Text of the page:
The Death Of Multicultural Gaming

Regular readers will know that I have a bit of a man crush on Brian “Psychochild” Green and with just cause. He’s got a fantastic blog, writes excellent articles and his little finger knows more about the MMORPG industry than my entire brain does (and I have a big brain). Yesterday he wrote an interesting article about the cultural differences in gaming and invited all our responses. Being a topic close to my heart not only did I leave a hefty comment but decided to expand upon it in a blog post of my own.

Multicultural gaming will be extinct by 2032

Multicultural gaming will be extinct by 2032

Being a Brit, I’ve been playing on foreign servers ever since I started with Everquest back in ‘99. I’ve played on US servers with Americans, US servers with Koreans, US servers with Europeans, European servers with Americans and UK servers with about a whole five other people. All of that has certainly given me plenty of fascinating insights and experiences into all of the different gaming cultures from the Western (and occasionally Eastern) world.

However, whilst mulling over and responding to Brian’s article, I started to realise something. 8 or 10 years ago it seemed incredibly easy for me to identify different nationalities of players and spot the cultural differences between us all but now it’s a lot harder, if not completely impossible. Every player I meet, regardless of where they’re from, seems to talk the same, type the same and act the same.

Gone are the days when I could spot a Frenchman a mile off in Everquest or had to witness British players vomit Cockney on their keyboards in Dark Age of Camelot. If it wasn’t for accents over voice chat, I would probably have no idea where most of my US and European brethren hailed from now. My Austrian and Italian friends type with perfect Internet-English (Intglish) and everyone I know throws around American vernacular and phrases like they were born speaking it. It seems to be that our cultural individuality is slowly melting away and being replaced by a singular language, primarily driven by Americano, influenced by Europa (let’s not forget who gave us the term uber), and spread via the Internet.

Obviously it’s not just MMOs that are causing this and it’s probably a normal evolution from the fact that the current entire 20 and 30 year old generation has grown up watching US TV shows and films and playing American computer games. I don’t fret it nor try to stop it, it’s just part of the natural cycle of language. English is, after all, a mongrel language that has cannibalized dozens of others and that’s part of it’s charm.

It does make a little sad though that we’re losing some of the uniqueness that being foreign brought to Internet gaming. As much as I’m against enforced localisation and a stern advocate for allowing everyone to play their games anywhere with everyone, it’s undoubtedly contributing to the decline of our cultural originalities.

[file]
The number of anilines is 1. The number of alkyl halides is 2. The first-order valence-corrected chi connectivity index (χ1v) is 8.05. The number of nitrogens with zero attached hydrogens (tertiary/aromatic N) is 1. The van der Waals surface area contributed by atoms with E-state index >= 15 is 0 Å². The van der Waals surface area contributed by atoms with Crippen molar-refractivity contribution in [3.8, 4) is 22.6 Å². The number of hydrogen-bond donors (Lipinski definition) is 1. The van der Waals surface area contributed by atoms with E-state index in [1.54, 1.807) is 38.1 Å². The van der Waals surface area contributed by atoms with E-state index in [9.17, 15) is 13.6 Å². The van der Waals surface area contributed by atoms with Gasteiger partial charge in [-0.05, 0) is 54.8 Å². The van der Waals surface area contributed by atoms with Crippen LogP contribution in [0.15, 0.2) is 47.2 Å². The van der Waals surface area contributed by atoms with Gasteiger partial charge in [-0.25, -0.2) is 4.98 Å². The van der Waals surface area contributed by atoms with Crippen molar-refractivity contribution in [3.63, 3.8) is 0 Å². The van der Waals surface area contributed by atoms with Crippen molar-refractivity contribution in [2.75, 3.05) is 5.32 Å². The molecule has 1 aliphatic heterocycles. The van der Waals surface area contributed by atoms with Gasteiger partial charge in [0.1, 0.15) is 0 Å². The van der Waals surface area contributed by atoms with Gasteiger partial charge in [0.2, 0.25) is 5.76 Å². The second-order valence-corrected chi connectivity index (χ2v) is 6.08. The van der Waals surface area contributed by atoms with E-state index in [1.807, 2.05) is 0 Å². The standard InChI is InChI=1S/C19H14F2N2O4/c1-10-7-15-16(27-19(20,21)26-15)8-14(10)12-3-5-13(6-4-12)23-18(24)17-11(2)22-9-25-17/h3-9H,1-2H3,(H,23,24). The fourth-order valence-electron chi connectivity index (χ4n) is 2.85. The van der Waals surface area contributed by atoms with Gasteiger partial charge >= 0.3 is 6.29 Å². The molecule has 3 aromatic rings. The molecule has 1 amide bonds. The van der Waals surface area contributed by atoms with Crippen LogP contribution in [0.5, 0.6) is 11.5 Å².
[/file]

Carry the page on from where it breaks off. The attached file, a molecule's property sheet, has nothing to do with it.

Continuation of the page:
It may uber suck but that’s just my two cents. C’est la vie, m8s.

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18 Comments

  1. Logan says:

    anything that brings us closer to a common world language is a good thing IMO… if MMOs can help in that regard, more power to them.

    sidenote – i watch a lot of Top Gear and a few other BBC shows… i sometimes find myself saying boot and bonnet instead of trunk and hood… first time i did it my gf gave me the weirdest look lol.

  2. mooklepticon says:

    I make it a point to type “y’all” in chat a lot. I like it. The subtle differences make the speaker easier to identify.

    I also think that typing style and spelling accuracy is as identifying as an accent and can be thought of as the same.

  3. Stabs says:

    Don’t forget that at one point most of us were playing on the same servers whereas now localisation has increasingly been a part of increasing revenue.

    In WoW for instance you don’t play with Germans or French much because there are German and French servers.

    I remember the craziness of Diablo 2 with Koreans playing superfast, Germans asking everyone Deutsch? and the rest of us not really saying much at all.

    I do think we’ve lost something but I don’t think it’s due to the dilution of our cultures. It’s just that the MMO providers are segregating us to a greater extent these days.

  4. [...] The Death of Multicultural Gaming–I thought, yes, yes indeed when I saw this one.  I love the multicultural aspect of gaming.  I have a dear, dear friend in Norway, and I still talk about that one night in FFXI when I was grouped with a totally non-English speaking group and we relied entirely on the (Hi) (Casting)(Heal II) in-game translation system.  Everything went like clockwork, and I had the best night of grinding that I can remember for ages.  So what happens when you no longer know that you’re playing with someone over the pond?  Does it matter to you?  We Fly Spitfires talked about this one–and if you hate him for the Matticus post, please don’t send him death messages from my link [...]